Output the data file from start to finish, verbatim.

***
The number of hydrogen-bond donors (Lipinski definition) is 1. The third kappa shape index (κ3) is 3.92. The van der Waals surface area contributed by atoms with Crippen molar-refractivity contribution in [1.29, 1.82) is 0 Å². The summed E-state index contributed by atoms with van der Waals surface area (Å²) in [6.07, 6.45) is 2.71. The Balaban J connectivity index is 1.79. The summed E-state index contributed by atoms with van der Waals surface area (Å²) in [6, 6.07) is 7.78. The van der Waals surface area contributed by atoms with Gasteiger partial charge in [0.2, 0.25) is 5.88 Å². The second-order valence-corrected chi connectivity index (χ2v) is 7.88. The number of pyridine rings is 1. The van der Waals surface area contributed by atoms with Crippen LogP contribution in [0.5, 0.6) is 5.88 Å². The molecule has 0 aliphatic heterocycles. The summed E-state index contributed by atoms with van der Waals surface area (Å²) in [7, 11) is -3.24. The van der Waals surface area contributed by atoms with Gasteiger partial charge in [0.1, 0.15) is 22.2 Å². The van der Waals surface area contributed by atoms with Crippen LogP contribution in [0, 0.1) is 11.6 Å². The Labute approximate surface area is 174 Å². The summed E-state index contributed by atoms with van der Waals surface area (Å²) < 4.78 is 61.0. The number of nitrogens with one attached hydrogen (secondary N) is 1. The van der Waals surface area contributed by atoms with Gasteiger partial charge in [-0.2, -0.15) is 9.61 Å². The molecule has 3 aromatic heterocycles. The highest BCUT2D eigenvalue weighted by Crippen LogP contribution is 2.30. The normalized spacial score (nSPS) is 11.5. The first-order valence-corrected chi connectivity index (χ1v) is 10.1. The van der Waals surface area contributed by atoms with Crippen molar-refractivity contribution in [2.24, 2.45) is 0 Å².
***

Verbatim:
The number of hydrogen-bond donors (Lipinski definition) is 1. The third kappa shape index (κ3) is 3.92. The van der Waals surface area contributed by atoms with Crippen molar-refractivity contribution in [1.29, 1.82) is 0 Å². The summed E-state index contributed by atoms with van der Waals surface area (Å²) in [6.07, 6.45) is 2.71. The Balaban J connectivity index is 1.79. The summed E-state index contributed by atoms with van der Waals surface area (Å²) in [6, 6.07) is 7.78. The van der Waals surface area contributed by atoms with Gasteiger partial charge in [0.2, 0.25) is 5.88 Å². The second-order valence-corrected chi connectivity index (χ2v) is 7.88. The number of pyridine rings is 1. The van der Waals surface area contributed by atoms with Crippen LogP contribution in [0.5, 0.6) is 5.88 Å². The molecule has 0 aliphatic heterocycles. The summed E-state index contributed by atoms with van der Waals surface area (Å²) in [7, 11) is -3.24. The van der Waals surface area contributed by atoms with Gasteiger partial charge in [0.1, 0.15) is 22.2 Å². The van der Waals surface area contributed by atoms with Crippen LogP contribution in [0, 0.1) is 11.6 Å². The Labute approximate surface area is 174 Å². The summed E-state index contributed by atoms with van der Waals surface area (Å²) < 4.78 is 61.0. The number of nitrogens with one attached hydrogen (secondary N) is 1. The van der Waals surface area contributed by atoms with Gasteiger partial charge in [-0.2, -0.15) is 9.61 Å². The molecule has 3 aromatic heterocycles. The highest BCUT2D eigenvalue weighted by Crippen LogP contribution is 2.30. The normalized spacial score (nSPS) is 11.5. The first-order valence-corrected chi connectivity index (χ1v) is 10.1. The van der Waals surface area contributed by atoms with Crippen molar-refractivity contribution in [2.24, 2.45) is 0 Å².